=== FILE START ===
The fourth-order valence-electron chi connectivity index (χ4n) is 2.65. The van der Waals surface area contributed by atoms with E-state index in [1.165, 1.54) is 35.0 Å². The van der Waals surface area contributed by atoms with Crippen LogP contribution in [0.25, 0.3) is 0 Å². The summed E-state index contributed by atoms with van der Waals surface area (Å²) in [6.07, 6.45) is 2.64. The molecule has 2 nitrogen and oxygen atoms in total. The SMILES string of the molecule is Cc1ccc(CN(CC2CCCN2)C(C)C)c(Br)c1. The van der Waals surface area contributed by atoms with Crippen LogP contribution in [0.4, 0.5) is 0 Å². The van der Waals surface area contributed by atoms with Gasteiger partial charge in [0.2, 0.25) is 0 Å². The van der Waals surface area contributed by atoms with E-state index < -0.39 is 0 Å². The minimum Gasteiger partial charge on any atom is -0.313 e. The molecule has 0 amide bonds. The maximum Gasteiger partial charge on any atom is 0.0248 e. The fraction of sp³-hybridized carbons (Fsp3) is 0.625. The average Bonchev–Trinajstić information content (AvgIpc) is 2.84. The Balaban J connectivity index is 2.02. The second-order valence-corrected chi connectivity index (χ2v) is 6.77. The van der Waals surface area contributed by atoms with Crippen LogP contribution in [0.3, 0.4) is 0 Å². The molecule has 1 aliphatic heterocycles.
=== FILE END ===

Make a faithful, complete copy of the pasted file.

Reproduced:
The fourth-order valence-electron chi connectivity index (χ4n) is 2.65. The van der Waals surface area contributed by atoms with E-state index in [1.165, 1.54) is 35.0 Å². The van der Waals surface area contributed by atoms with Crippen LogP contribution in [0.25, 0.3) is 0 Å². The summed E-state index contributed by atoms with van der Waals surface area (Å²) in [6.07, 6.45) is 2.64. The molecule has 2 nitrogen and oxygen atoms in total. The SMILES string of the molecule is Cc1ccc(CN(CC2CCCN2)C(C)C)c(Br)c1. The van der Waals surface area contributed by atoms with Crippen LogP contribution in [0.4, 0.5) is 0 Å². The van der Waals surface area contributed by atoms with Gasteiger partial charge in [0.2, 0.25) is 0 Å². The van der Waals surface area contributed by atoms with E-state index < -0.39 is 0 Å². The minimum Gasteiger partial charge on any atom is -0.313 e. The molecule has 0 amide bonds. The maximum Gasteiger partial charge on any atom is 0.0248 e. The fraction of sp³-hybridized carbons (Fsp3) is 0.625. The average Bonchev–Trinajstić information content (AvgIpc) is 2.84. The Balaban J connectivity index is 2.02. The second-order valence-corrected chi connectivity index (χ2v) is 6.77. The van der Waals surface area contributed by atoms with Crippen LogP contribution in [0.3, 0.4) is 0 Å². The molecule has 1 aliphatic heterocycles.